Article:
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Neenah Menasha Northwestern Newspaper Archive: June 28, 1976 - Page 1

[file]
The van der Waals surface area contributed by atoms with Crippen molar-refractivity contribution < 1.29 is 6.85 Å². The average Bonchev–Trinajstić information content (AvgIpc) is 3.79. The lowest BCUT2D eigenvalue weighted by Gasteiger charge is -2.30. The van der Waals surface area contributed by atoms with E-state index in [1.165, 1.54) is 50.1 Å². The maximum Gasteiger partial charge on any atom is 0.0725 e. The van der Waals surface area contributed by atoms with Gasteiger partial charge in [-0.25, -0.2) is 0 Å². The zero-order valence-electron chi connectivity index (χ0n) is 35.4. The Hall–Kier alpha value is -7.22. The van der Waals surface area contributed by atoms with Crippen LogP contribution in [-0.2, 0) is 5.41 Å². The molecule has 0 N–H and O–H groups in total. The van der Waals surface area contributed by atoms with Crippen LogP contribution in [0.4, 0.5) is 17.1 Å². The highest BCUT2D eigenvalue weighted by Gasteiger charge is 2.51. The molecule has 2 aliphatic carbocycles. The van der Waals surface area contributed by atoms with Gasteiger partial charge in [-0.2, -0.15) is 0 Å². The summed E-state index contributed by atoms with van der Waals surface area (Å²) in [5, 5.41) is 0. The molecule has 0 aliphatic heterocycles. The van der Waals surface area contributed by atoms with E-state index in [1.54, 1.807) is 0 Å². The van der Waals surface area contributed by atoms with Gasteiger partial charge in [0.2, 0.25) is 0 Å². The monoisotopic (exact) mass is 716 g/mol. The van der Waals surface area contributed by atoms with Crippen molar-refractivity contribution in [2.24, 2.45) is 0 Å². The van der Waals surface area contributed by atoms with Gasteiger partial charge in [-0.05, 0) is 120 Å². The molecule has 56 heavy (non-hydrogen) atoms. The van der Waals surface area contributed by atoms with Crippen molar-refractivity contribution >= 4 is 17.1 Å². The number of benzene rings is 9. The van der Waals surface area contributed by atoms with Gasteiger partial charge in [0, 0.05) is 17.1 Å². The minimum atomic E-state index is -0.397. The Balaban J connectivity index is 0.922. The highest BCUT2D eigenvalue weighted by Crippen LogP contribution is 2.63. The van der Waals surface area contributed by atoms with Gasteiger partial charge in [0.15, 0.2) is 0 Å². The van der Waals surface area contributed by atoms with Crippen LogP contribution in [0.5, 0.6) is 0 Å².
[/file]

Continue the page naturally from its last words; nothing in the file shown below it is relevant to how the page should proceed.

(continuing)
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   Neenah-Menasha Northwestern (Newspaper) - June 28, 1976, Oshkosh, Wisconsin                               Oshkosh Daily Northwestern Associated Press, United Press International 109th year Oshkosh, Wis., Monday, June 28, 1976 34 Pages 154 Bicentennial birthday gift prepared for taxpayers WASHINGTON (AP) Congress is prepar- ing a Bicentennial birthday gift for American taxpayers. Botii the House and Senate are expected to pass a stopgap measure this week preventing a payroll withholding tax increase from taking effect on Wednesday when tax cuts enacted last year expire. The stopgap measure is being rushed through Congress because action on perma- nent, long-range legislation extending the cuts is nowhere near completion. If withholding taxes were allowed to rise, it would mean a 1245 tax increase for a family of four earning a year; a hike for a couple earning a increase for a single person earning and for a typical four-member family earning Another bill that must be passed before Con- gress goes on recess Friday for the Fourth of July holiday and Democratic National Conven- tion is an increase in the national debt ceiling. Without the increase, the Treasury would not be able to borrow operating funds for the government. The House has passed and sent to the Senate a increase, to bil- lion. Final congressional action also may occur this week on a compromise billion weap- ons procurement bill. A House-Senate confer- ence eoiiimittee approved the measure on Fri- day. The compromise authorizes the Pentagon to go ahead with production of the first three pro- totypes of the Bl bomber. The Senate had voted to delay a production decision on the Bl until next February so ;hat whoever was elected president in November could make the final decision. But House con- ferees stood firm in opposing a delay and forced the senators to back down. In another matter. Democratic House lead- ers are pressing for completion of work before the recess on a package of changes in House payroll and expense account procedures draft- ed in the wake of the Capitol Hill sex scandal. Defying the wishes of the Democratic cau- cus, the House Administration Committee vot- ed Friday to turn over the revisions to the full House for action instead of having the commit- tee itseif put them into effect. Committee Chairman Frank Thompson Jr. of New Jersey said he was confident that Democrats on the panel will reverse the aad implement the changes. New Miss Wisconsin Julie Ann Nowak, Miss West Allis, Stories and more pictures on page was chosen Miss Wisconsin for 11. Northwestern photo Saturday'night in Oshkosh.5 by Carl Plotz Small town's Bicentennial musical hits big time BATH Maine (AP) A Bicentennial writ- ten and by rfepts aid teachers at a pri- vate schMl kas a tfcat will (Might M Brnadway. Tke masfcal, "America's was initially ia- tended safely this small seacaast canttnaaity. Bmt teal success led perform- ances, iaclidiig ike" Kenne- dy Center ia Waskiagtaa. aid Uaigkt's stand at tke Circle tke Sqiare Theatre New Yark City. Tke twa-haar masical touches M tke caaatry's re- ligiaas experience, tke Rev- alatiaa, tke Civil War, tke fraatter and tke 21 tk eeata- ry. By the end af tke raaath. the cast ef 85 stadents and 21 teachers fram tke'Hyde will have appeared ii alae af tke 13 states all bat Narth and Saath Caraliaa, Geargia aad New Jersey. "This thing's developed far beyaad aar earlier said Edward P. Legg. headmaster tke small. caedaeatiaaal baard- sckaal. "I tkiak it's a mistake ta think that Americans are cynical abaat the Bicentennial. We have played to tkaasaads af Americaas.by and kave kad very warm, sin- cere Legg credits tke saccess tke masieal U tke stn dents' eatfcastastn aad the fact tkat tke skew is syrapy." "Peanle ga away tfcink- ing they kave laaked at same af tke gMd times as wen .as the raagk times" af America's WsUry. he said. GOP worried about effect of down-to-the-wire fight By The Associated Press Ronald Reagan has moved within 25 committed delegates of President Ford, and some Republican National Committee members are worried that the down-to- the-wire battle may damage the GOP chances against the Democratic nominee in the fall election. Ford started strong in weekend dele- gate selections, taking 17 of the 18 selected in Minnesota and pushing him to of the needed for nomination. But then it was downhill for him as Reagan picked up all 46 delegates chosen in Montana, Idaho and New Mexico. Those. plus two previously uncommit- ted Wyoming delegates who switched to Reagan, gave the former California gover- nor 976 committed delegates. Former Georgia Gov. Jimmy Carter, who had enough committed delegates last week to win the Democratic presidential nomination, spent the weekend at his home in Plains. Ga. He boosted his dele- gate total during the weekend to 1.539. To clinch the nomination. 1.505 delegates are needed. The delegate counts are according to The Associated Press delegate survey. There are still 38 GOP delegates to be chosen before the party's convention in Kansas City and 182 that are uncommit- ted. "I believe on the basis of what has tak- en place so far, and our own projections, that I will go to Kansas City with enough votes to win on the first ballot." Reagan said. President Ford, in Puerto Rico for the six-nation summit conference on the world economy, had no immediate comment on the weekend development- Ford began the weekend leading Re- agan bv 56 delegates and saw the margin sliced by more than half. Ford led Reagan 984 to 928 committed delegates before the weekend. Worldwide cut in welfare urged by Ford hostages SAN JUAN. Puerto Rico (AP) President Ford is urging America's chief indu- strial allies to go slow on so- cial welfare spending lest they revive inflation and lead to a new global recession. Ford spoke at the opening session of economic summit talks here on Sunday. A final round began today following Derailment of train kills 12 NEUFVILLE. Belgium (UPI) An Ainsterdam-to- Paris express packed with holiday travelers derailed Sunday as it sped through the Belgian countryside, flinging five cars into electri- cal pylons and leaving a half- mile tangle of smashed coaches and dismembered bodies. Twelve passengers were killed and 29 injured in the accident 20 miles south of Brussels, a Belgian railways communique said: Local offi- cials earlier had put the in- jured toll at 59. There were no confirmed American casualties al- though an American girl. Laura Cruze of Morris. Minn., was reported missing by a traveling ccmpanion- Most of the victims were believed to be Dutch tourists on-a group tour. Railway officials said the last five carriages of the 12- car train jumped the tracks and careened into a set of 30- foot-high red pylons support- ing electrical cables. The tracks were torn up for half a mile. Police said most of the dead were in one carriage that overturned, with one side smashed in and part of the roof ripped off. Other cars stood upright at crazy angles. "Sand and stones flew into the window'and the luggage came down." said Emirne Tilborg of Paramaribo. Suri- nam. "When we left the train, there was someone lay- ing without a head outside our car." The railway company communique said the exact cause of the accident "has not yet been established, but there has been no human er- ror." Man killed by falling on knife MILWAUKEE (AP) Ver- don Braund. 40. of suburban West Allis suffered fatal stab wounds when he fell onto a knife he had planned to use for trimming a tree, police said. Authorities said Braund fell onto the knife while walking through his living room Saturday evening on the way outside to cut a tree branch. a breakfast conference be- tween Ford and French Pres- ident Valery Giscard d'Esta- ing. The two leaders met after the U.S. President got up early for a swim at the luxu- rious Dorado Beach resort west of here. There was no word on what Ford and Giscard dis- cussed, but they and other world leaders at the summit reportedly were talking about a possible aid program for economically striken Ita- ly. Ford convened the seven- nation economic summit on Sunday saying: "The global inflationary climate resulted in large part because governments overcommitted themselves to ameliorate social inequities at home and abroad and to achieve ah ever-rising stand- ard of living." Alan Greenspan, chairman of Ford's Council of Econom- ic Advisers, said the Presi- dent argued that govern- ments were, "too ambitious in what they actually at- tempted to achieve as well as in the expectations they raised." Greenspan said Ford cer- tainly favors rising living standards but believes they are threatened when inflation gets out of hand. Ford's aides declined to report the reaction of the government chiefs of Britain. Canada. France, Italy, Japan and West Germany to Ford's statement. However, all their finance ministers have' al- ready endorsed the idea of moderating economic recov- ery, even at the cost of con- tinued high unemployment, in order to dampen inflation. A high-ranking Canadian official said U.S. officials al- so discussed creation of a "supplemental assistance" program to provide aid to in- dustrial nations in acute fin- ancial difficulties. The first beneficiaries would be Brit- ain and Italy. About 15.000 supporters of Puerto Rican independence demonstrated outside the main entrance to the hotel during.the opening of the conference Sunday. The dem- onstration was peaceful, and the crowd did not get within half a mile of the building. IdiAmia KAMPALA. Uganda (AP) All of the passengers and crew aboard a hijacked Air France jetliner left the plane today but were still under control of the hijackers in an airport lounge, a British diplomatic spokesman said. "The plane is empty." said the spokesman for the Bri- tish High Commission, which is similar to an embassy. He said everybody was gatheed in a transit lounge at the old Entebbe airport, which is now used by the Ugan- dan military, but did not say what was happening in ne- gotiations for release' of the 256 hostages. Ugandan President Idi Amin had flown to the airport to negotiate with the hijackers. French government sources in Paris said Ambassador Pierre Renard had firm instructions to seek the release of everybody aboard without discrimination on the basis of nationality. About 80 Israelis and at least nine Americans were re- ported aboard the Tel Aviv-Paris flight. The Marxist Popular Front for the Liberation of Pales- tine claimed responsibility for the hijacking, but the number of hijackers was not known- Uganda radio broadcast a long statement it said was made by the hijackers condemning France as an imperi- alist enemy of Arabs. The statement also attacked the United States. Israel. Egypt and Syria. An Air France spokesman in neighboring Kenya said the hijackers had presented written demands to the but that they were in Arabic and officials were awaiting a tranlation. The Israeli government has been concerned the hijack- ers would try to hold the Israelis for special ransom, but Radio Israel reported after a telephone call to Amin's palace that there was no indication of that. Asked whether Israeli passengers would be treated the same as others, a man at the palace was quoted as say- ing. "Of course. Yes, why Bicentennial landing on Mars canceled PASADENA. Calif. (UPI) Scien- tists searched the surface of Mars to- day for an alternate landing site for Vi- king lifehunting lander, canceling the July 4 Bicentennial touchdown be- cause "Mars would not cooperate." The original landing site "appears to have too many unknowns and could be hazardous." said project manager James Martin. The July 4 landing, scrubbed after years, of effort to keep the date, was to have been part of the nation's 200th birthday celebration. "I am disappointed, as are many people." Martin said. "But we've al- ways had in the back of our minds that Mars would not cooperate. "I would say it has not." The landing will be late by at least four days and possibly by weeks, de- pending on the site chosen. Scientists considered a spot dubbed "the Northwest Territory." hoping it would provide safer ground than the original site. "A-l." with both in the first general area chosen, the plain-of Chryse. Three other locations on the list in- cluded one all the way around the plan- et. The Viking team at Jet Propulsion Laboratory decided it would be too risky to send down the lander in the A- 1 area, laced by canyons and the dry beds of long-vanished Martian rivers. U.S. shows trade surplus WASHINGTON (AP) The nation's foreign trade accounts showed a surplus last month for trie first time this year on the strength of record exports.and an appar- ently temporary. drop in oil imports, the govern- ment aid today. The Commerce Depart- ment said exports exceeded imports by S395.6 million in May. That was the first sur- plus since last December and contrasted to a S202.1 million deficit in April. The trade accounts are. now S70.8 million in deficit for the year, contrasted to a S3.4 billion surplus over the same period last year. The nation developed a record 511 billion foreign trade surplus in 1975. The major factor in the May surplus was a 24 per cent drop in the amount of oil imported into the United States. The 165.1 million bar- rels represented the lowest level of imports in 11 months. But the shift seemed tem- porary. The American Petro- leum Institute, which reports imports on a weekly basis, has said imports for the cur- rent month are running at record levels. Commerce gave no reason for the plunge in May. but oil imports generally can vary sharply from month to month as refineries and oth- er users adjust their invento- ries. Oil imports are climbing again now because of heavier .gasoline consumption by American travelers during the summer and because of greater use by industry. Oil imports for the "-ear are 8.7 per cent ahead of the same period a year ago. de- spite the low import level in May. Overall. Commerce report- ed, imports were off by 4.2 per cent in May after no change during the previous month. The drop was the sharpest since imports dec- lined 8.7 per cent in May one year ago. Exports, however, were up for the third straight month to a seasonally adjusted level of 39.6 billion. That sur- passed November's record S8.4 billion. Cloudy tonight Cloudy tonight with chance of showers and over night iows in the 50s. Details on Page 2. Inside Editorials............Page S Women's..............Page 10 Sports..................Page 17 TV-Movies...........Page 20 Comics................Page 20 Theaters..............Page 21 Area News...........Page 22 Obituaries............Page 25 Markets...............Page 25 Want Ads.............Page 26 State motorcyclists protest law requiring headgear MADISON (AP) Thou- sands of motorcylists, claim- ing they prefer to ride unpro- tected by a state helmet law, drove in a noisy, helmetless caravan to the Wisconsin statehouse Sunday, protest- ing the law requiring them to wear protective headgear. Estimates of the partici- pants ranged from about 500 to No trouble was reported as the three-hour rally ended about 3 p.m. with cyclists heading in various direc- tions, many to parties at city parks. The two- wheeled vehicles ranging from scooters to custom-de- signed machines and most of them without helmets, gath- ered at Warner Park eight miles from the Capitol and drove about 10 abreast Most of the cycles bore Wisconsin license plates and many were decked with large American flags. At the Capitol, speakers called for repeal of a 1968 law which established the helmet requirement to help protect motorcyclists from head injuries and improve cycling safety. The Wisconsin Supreme Court upheld the law in 1969, and the U.S. Supreme Court has upheld a Massachusetts helmet law. Speakers Sunday stressed the free choice issue, while some cyclists argued that helmets cut down on vision and hearing. "This is the last rally i: we're going to have in Madi- son." declared Eick Smith, Madison, president of the Better Bikers Association. "We won't have a rally next year because we won't need one. We're going to get rid of the helmet law." Smith and State Rep. Dav- id Clarenbach, D-Madison. addressed the crowd from the statehouse steps. During the speechmaking, two young shirtless men scaled the stairs with burning helmets in their hands, carrying them as they might an Olym- pic torch. "Governor Lucey. thank you very much." Steven Bell, president of the Concerned Motorcylists" Association of Wisconsin said jokingly as the flaming helmets were placed at the top of the stairs. Gov. Patrick J. Lucey, who supports the helmet law. was'not present. "Let who ride de-- cide." Roger MacBride. li- bertarian party candidate for v president told the cheering crowd. "If its your neck, you ought to be the one to decide whether or not to wear a hel- met." MacBride added, re- ceiving more applause from the exuberant but peaceful MacBride conceded he might not be favored for the presidency, but added, you imagine Jerry Ford flying to Madison today to hear your gripes? Or Ronnie Reagan? Or Jimmy Mercenaries get death sentence LUANDA. Angola (UPI) A revolutionary peoples court today sentenced four mercenaries, including one American, to death by firing squad and handed down Inns: prison terms against nine others. The defendants three Americans and 10 Britons stared in shocked ss'.ence as the presiding judge read the sentences. The judge sentenced Daniel Gearnart. 34. of Kensing- ton. Md., to death because he ran an advertisement offer- ing himself as a soldier of fortune and contacted an inter- national mercenary group based in South Africa. Also condemned were "Col. Tony Calian" and Andrew Mackenzie because they participated in the massacre of 14 of their fellow British mercenaries. A third Briton. John Barker, was sentenced to death because he com- manded other mercenaries. Gearhart, who left a sickly wife and four young child- ren behind, was captured within four days of his arrival in Angola and never fired a shot. In handing down the sentences. Judge Ernesto da Sil- va stressed that they would be forwarded to President Augusto Neto for confirmation and that he had a right to commute them. The other nine mercenaries received terms ranging from 16 to 30 years imprisonment. The two youngest men in the dock Gary Acker. 21. of Sacramento. Calif., and John Nammock, 20. of London received the lightest sentence along with 27-year-old male nurse Malcolm Mclntyre. iWSPAFER?